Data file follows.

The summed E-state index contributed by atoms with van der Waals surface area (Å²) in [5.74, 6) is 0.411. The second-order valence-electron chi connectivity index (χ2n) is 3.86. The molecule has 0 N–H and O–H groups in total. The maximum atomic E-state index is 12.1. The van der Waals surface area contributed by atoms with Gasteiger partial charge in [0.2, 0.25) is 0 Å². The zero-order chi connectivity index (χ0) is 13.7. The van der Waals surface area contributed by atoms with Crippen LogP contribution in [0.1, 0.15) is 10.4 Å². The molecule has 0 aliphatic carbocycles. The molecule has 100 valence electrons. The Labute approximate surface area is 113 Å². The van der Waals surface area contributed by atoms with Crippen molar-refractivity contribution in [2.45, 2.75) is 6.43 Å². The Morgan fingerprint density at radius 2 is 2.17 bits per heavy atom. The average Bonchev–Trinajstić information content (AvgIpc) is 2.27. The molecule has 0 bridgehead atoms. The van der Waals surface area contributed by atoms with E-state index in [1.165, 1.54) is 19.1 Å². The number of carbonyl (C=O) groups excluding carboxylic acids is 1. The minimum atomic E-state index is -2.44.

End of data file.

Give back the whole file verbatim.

The summed E-state index contributed by atoms with van der Waals surface area (Å²) in [5.74, 6) is 0.411. The second-order valence-electron chi connectivity index (χ2n) is 3.86. The molecule has 0 N–H and O–H groups in total. The maximum atomic E-state index is 12.1. The van der Waals surface area contributed by atoms with Gasteiger partial charge in [0.2, 0.25) is 0 Å². The zero-order chi connectivity index (χ0) is 13.7. The van der Waals surface area contributed by atoms with Crippen LogP contribution in [0.1, 0.15) is 10.4 Å². The molecule has 0 aliphatic carbocycles. The molecule has 100 valence electrons. The Labute approximate surface area is 113 Å². The van der Waals surface area contributed by atoms with Crippen molar-refractivity contribution in [2.45, 2.75) is 6.43 Å². The Morgan fingerprint density at radius 2 is 2.17 bits per heavy atom. The average Bonchev–Trinajstić information content (AvgIpc) is 2.27. The molecule has 0 bridgehead atoms. The van der Waals surface area contributed by atoms with E-state index in [1.165, 1.54) is 19.1 Å². The number of carbonyl (C=O) groups excluding carboxylic acids is 1. The minimum atomic E-state index is -2.44.